[KS] Ch'oe Sejin; Days of the Week; Choso^n Dynasty Regnal Years

gkl1 at columbia.edu gkl1 at columbia.edu
Thu Jun 16 18:10:26 EDT 2005

   I had meant to comment on Gale's seeming assumption that the Ming
astronomers had invented the sun-moon-five-planets scheme for naming
the days of the Western week, but forgotten to do so. Now that
Stefan raises it again it's worth getting the story out there. Gale
launches his speculation with a particularly egregious misreading of
the reign-title "Wanli" (designating the years 1573-1619) as somehow
meaning "universal calendar," and THAT somehow involving the Jesuits
in introducing the western week. It is certainly true that the
Jesuits became closely involved with Chinese astronomy during those
years, but this concerned only the technical matters of calendrical
mathematics, not any cultural matters such as changing the lunar
calendar or hyping the Western week. From the early decades of the
17th century until the dissolution of the Jesuit order in the first
half of the 1770s, the Jesuits enjoyed official status in China as
astronomers, designers of observational instruments, calendrical
specialists, mathematicians, and cartographers, also training
Chinese specialists in these fields. They served as officials of
the late Ming and early-to-mid-Qing governments, holding the
directorship of the Imperial Bureau of Mathematics and assistant
directorship of the Imperial Observatory. Their prime
responsibility as far as the calendar is concerned was to establish
and verify the most accurate possible calculations for the solstices
and equinoxes; predict accurately other calendrical constants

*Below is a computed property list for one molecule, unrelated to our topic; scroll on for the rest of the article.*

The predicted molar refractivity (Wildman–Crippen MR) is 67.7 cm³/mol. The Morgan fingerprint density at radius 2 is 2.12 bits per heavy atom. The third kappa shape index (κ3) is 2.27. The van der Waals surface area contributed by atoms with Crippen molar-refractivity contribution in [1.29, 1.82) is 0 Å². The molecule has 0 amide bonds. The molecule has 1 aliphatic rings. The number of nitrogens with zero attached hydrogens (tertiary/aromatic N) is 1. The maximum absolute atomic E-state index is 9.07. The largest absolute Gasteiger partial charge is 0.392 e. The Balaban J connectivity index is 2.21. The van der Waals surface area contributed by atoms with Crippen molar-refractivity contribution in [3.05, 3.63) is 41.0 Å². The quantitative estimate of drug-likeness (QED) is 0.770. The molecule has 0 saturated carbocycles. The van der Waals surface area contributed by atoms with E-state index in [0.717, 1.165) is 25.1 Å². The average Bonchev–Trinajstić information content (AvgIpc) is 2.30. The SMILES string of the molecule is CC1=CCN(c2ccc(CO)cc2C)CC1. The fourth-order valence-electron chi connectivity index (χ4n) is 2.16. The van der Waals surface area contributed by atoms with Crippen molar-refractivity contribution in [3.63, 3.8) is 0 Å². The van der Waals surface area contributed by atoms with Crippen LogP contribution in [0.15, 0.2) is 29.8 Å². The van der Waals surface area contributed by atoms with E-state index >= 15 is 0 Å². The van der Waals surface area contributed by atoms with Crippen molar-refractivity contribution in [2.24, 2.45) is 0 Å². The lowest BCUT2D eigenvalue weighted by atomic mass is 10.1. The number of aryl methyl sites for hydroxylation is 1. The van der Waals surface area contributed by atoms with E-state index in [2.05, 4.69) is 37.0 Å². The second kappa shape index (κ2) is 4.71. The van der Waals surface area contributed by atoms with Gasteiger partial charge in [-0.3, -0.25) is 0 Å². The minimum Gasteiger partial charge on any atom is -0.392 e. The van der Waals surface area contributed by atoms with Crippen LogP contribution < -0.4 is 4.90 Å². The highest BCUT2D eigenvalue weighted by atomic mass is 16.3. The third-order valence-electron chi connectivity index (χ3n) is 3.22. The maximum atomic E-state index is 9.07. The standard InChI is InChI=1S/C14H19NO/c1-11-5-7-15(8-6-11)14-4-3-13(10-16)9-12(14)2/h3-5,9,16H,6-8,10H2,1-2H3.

involving the phases of the moon; and above all predict lunar and
solar eclipses. Their total success in these enterprises kept
Chinese emperors happy with their services for about 160 years.
   But as far as anything concerning the Chinese lunar calendar,
which remained in force until 1911, the Jesuits' only
responsibility was to supply Chinese specialists with the technical
numbers. It was the Chinese who laid out the 24 solar periods of the
traditional agricultural calendar, with all its very important
holidays and festivals; and only they who determined the placement
of the intercalary months that were necessary to keep the solar and
lunar cycles in reasonable accord with each other. The western week
had nothing to do with any of this. To the extent that it was
involved with their religious work, the Jesuits appear to have
decided not to rock the boat, given the Chinese sensitivity to any
detail having to do with the reckoning of time. In China, the
government defined and named all units of time. This tradition
still lives: China occupies parts of four time zones, but the whole
country must live with whatever time it is in Beijing, no matter
when the sun rises where the poor citizen may be. In China, the
government has always owned time.
   That's why in traditional times Korea had to use Chinese
year-titles and go to Beijing every New Year's Day to formally
receive the calendar (although as a practical matter it was made
available six or seven months earlier).

Gari Ledyard

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